On a personal note, I’m sad that I won’t be able to see my family as I had planned. After much discussion and reflection, I’ve come to the conclusion that it’s best not to go to Seattle at the moment. Washington state is heading back to mandatory quarantining of out of state visitors (and I can’t take the time for a two week quarantine before seeing anyone at the moment). There’s the heightened chance of exposure through travel and the risks that potentially poses to my soon to be 88 year old father. What I’m going to do with my time off I’m not sure now. I am going to go down to storage and haul out Christmas this next week. As Mame says, ‘We need a little Christmas, right this very minute’. And it will give me the time to figure out which of my multitudinous decorations will work in this new space and which should be rehomed. Then I have to tackle boxes of ephemera and sort out pictures and mementos.

I’m sad for my patients, who were just starting to feel safe coming out of their cocoons who have to go right back into an isolated existence. I’m sad for their families who are often stuck outside of a window or glass door. I’m especially sad for the demented ones who don’t understand what’s happening and why routines have been so disrupted. They need touch and laughter and small children to stay anchored and present in the world and these basic needs are denied them. I try to be a bright spot in their day when they visit me either in person or via video conference but it takes a lot of energy to be that role I’ve perfected for myself over the last three decades.

I’m sad for my colleagues who were, earlier in the fall, starting to feel human again as the pressures of Covid were letting up some on the system and old patterns and schedules were starting to fall back into place. They haven’t recovered and here they’re being asked to gird up their loins and prepare for worse yet. It’s taking a major toll on mental health. I can see it and feel it. People are snappier, less tolerant of minor snafus, more likely to pick fights over turf or disagreements in treatment plans. I know when I get like that, it’s time for a vacation and I schedule one post haste but there’s not enough of us to handle what is happening as some retire, some burn out, and some fall ill. I’m not worried about UAB but nationwide, one fifth of hospitals are at or over capacity as of today and the numbers show no signs of trending down.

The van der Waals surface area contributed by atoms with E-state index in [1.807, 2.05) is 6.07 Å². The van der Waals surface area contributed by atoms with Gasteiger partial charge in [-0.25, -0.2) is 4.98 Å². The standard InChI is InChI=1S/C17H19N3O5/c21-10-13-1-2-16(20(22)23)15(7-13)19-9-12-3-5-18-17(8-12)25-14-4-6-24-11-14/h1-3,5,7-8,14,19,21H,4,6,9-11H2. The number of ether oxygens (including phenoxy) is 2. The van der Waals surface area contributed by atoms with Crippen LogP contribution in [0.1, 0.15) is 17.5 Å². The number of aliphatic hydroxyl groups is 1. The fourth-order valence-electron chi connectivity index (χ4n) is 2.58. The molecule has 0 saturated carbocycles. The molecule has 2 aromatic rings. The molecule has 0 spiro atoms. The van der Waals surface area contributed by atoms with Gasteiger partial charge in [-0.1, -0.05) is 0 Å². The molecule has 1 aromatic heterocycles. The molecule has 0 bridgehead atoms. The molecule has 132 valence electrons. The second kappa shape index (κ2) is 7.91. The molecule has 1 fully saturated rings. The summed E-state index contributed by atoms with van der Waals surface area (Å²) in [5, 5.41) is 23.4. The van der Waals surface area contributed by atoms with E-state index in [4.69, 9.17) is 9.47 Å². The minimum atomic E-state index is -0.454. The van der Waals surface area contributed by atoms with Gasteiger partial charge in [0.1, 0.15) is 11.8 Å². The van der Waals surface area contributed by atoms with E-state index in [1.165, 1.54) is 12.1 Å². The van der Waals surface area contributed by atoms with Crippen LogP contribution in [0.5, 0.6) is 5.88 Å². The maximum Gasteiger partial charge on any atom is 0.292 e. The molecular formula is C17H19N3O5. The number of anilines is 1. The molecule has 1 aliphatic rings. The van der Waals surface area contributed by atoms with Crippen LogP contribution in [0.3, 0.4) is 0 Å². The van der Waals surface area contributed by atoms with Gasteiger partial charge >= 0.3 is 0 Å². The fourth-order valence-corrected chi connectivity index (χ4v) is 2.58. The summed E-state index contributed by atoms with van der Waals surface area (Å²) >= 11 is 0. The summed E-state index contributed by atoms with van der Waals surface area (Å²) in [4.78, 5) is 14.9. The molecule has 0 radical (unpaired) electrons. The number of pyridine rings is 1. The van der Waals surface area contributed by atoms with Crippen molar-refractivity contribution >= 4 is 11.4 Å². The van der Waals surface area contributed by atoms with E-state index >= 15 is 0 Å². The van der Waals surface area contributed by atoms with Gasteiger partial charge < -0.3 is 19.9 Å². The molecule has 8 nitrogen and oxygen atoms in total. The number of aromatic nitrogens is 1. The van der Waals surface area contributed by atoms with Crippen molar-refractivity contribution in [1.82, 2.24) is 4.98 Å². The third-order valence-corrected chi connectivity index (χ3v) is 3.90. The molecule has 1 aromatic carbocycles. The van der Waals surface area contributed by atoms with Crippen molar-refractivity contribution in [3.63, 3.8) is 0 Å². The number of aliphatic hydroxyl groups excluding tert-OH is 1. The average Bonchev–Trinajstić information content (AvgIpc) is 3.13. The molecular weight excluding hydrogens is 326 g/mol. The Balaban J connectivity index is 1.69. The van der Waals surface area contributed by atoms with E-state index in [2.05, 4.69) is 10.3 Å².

I made a deal with myself after Tommy’s death that the way I was going to cope with life was to schedule one thing a month that I could look forward to. A vacation, a long weekend away, a theatrical project. Something that would nurture my soul. I was doing pretty well until March when the world fell apart for me as well as for everyone else. I’ve had little to look forward to and I look out at the horizon and still see a long stretch of months where my usuals still won’t be possible. I have to figure out something to take their place. I just haven’t been able to do so as of yet.

Sorry to be Debbie Downer this evening but some days are just like that. In the meantime you all know the drill: wear your mask, wash your hands, social distance, avoid close crowds.

2 thoughts on “November 18, 2020

  1. At least you know your dad is in a very safe place (entire building just got tested yesterday). We just set up rain proof shelter outside so families can visit in bad weather (I think heaters are coming). We’re as festive as we can be considering. We have books, movies, art projects with Christmas decorations to come.

    Liked by 1 person